Waste water is anything which flows through a sewer including bath water, industrial waste and toilet waste. 

Rain water from the roads, roofs and gardens is known as surface water. 

The more clean water we use the more dirty water we produce. 

So that the natural environment can be protected and to control the possible spread of waterborne diseases, we treat waste water before it is returned to the environment.

From your home, the dirty water flushed down the toilet, wash hand basin and kitchen sink all goes into the private drain.

This private drain carries the water through to the public sewer which takes it to the waste water treatment works.

Underneath every road and street there is a network of sewers, pipes and pumps that carry waste water to where it can be treated and returned to the environment.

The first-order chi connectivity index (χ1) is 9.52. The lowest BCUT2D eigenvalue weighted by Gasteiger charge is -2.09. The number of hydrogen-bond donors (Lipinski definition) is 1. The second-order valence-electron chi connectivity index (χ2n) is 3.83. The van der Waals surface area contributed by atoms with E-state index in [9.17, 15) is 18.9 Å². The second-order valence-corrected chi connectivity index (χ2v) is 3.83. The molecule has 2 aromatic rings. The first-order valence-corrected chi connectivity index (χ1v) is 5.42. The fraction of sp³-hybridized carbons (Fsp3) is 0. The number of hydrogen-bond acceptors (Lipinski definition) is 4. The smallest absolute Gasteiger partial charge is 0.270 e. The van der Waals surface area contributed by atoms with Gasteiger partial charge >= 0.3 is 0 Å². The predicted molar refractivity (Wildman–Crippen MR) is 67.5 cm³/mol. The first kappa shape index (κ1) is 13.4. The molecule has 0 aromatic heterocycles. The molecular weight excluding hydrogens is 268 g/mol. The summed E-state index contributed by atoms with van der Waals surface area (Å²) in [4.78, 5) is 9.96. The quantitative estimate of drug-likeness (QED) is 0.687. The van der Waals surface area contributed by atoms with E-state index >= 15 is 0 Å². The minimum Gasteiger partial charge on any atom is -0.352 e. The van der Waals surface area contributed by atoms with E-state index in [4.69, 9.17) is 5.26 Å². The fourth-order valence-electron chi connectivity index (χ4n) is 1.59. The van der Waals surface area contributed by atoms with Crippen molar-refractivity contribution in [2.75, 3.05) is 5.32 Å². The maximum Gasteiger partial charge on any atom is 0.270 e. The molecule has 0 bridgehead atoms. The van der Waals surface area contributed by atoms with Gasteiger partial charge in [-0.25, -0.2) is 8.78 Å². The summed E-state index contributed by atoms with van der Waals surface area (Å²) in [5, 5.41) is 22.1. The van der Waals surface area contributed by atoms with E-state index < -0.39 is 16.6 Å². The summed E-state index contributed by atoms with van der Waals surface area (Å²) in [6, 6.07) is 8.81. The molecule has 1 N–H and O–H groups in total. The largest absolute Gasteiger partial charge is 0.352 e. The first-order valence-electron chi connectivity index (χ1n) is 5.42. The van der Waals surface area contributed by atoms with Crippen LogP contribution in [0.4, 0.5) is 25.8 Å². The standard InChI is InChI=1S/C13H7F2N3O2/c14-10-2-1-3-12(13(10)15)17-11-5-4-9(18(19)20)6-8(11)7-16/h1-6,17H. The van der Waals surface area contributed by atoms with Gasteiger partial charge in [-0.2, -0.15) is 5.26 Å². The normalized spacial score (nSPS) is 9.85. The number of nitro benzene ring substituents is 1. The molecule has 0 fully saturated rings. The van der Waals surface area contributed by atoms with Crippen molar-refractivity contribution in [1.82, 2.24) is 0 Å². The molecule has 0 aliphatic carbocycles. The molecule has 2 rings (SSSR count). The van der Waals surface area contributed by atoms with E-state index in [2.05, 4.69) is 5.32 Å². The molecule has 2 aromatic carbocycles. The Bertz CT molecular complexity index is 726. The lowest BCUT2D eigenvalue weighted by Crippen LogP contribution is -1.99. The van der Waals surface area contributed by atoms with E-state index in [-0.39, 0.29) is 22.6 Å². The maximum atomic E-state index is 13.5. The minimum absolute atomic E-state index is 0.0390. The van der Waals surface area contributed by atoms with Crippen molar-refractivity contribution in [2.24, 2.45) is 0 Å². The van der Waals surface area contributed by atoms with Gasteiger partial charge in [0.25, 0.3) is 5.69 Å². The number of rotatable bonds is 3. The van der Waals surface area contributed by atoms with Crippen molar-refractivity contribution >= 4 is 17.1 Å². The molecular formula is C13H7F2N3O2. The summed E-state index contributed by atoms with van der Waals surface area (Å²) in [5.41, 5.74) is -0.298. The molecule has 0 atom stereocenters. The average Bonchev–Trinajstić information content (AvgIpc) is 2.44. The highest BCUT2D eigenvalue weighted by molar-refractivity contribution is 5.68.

Waste Water Treatment 

The process for waste water treatment is similar to that of cleaning water for drinking purposes. 

Larger rubbish is screened out, then smaller particles, and then the smallest particles settle out as sludge, after which ‘good’ bacteria clean the water.  There is no addition of chlorine or pH correction because the water that emerges is not intended for drinking. It is simply returned to the environment.  See a typical example of the Waste Water Treatment Process 

Septic Tanks 

The purpose of a septic tank is to treat waste water from your property which is generally not connected to the public waste water system.  It is usually either a large rectangular box made of brick, stone or concrete, or a bottle-shaped plastic tank buried underground not far from the property it serves. 

A septic tank works like a simple waste water treatment works and the treated waste water drains from the septic tank’s outlet pipe to a soakaway or a stream. You can find more information here: Septic Tanks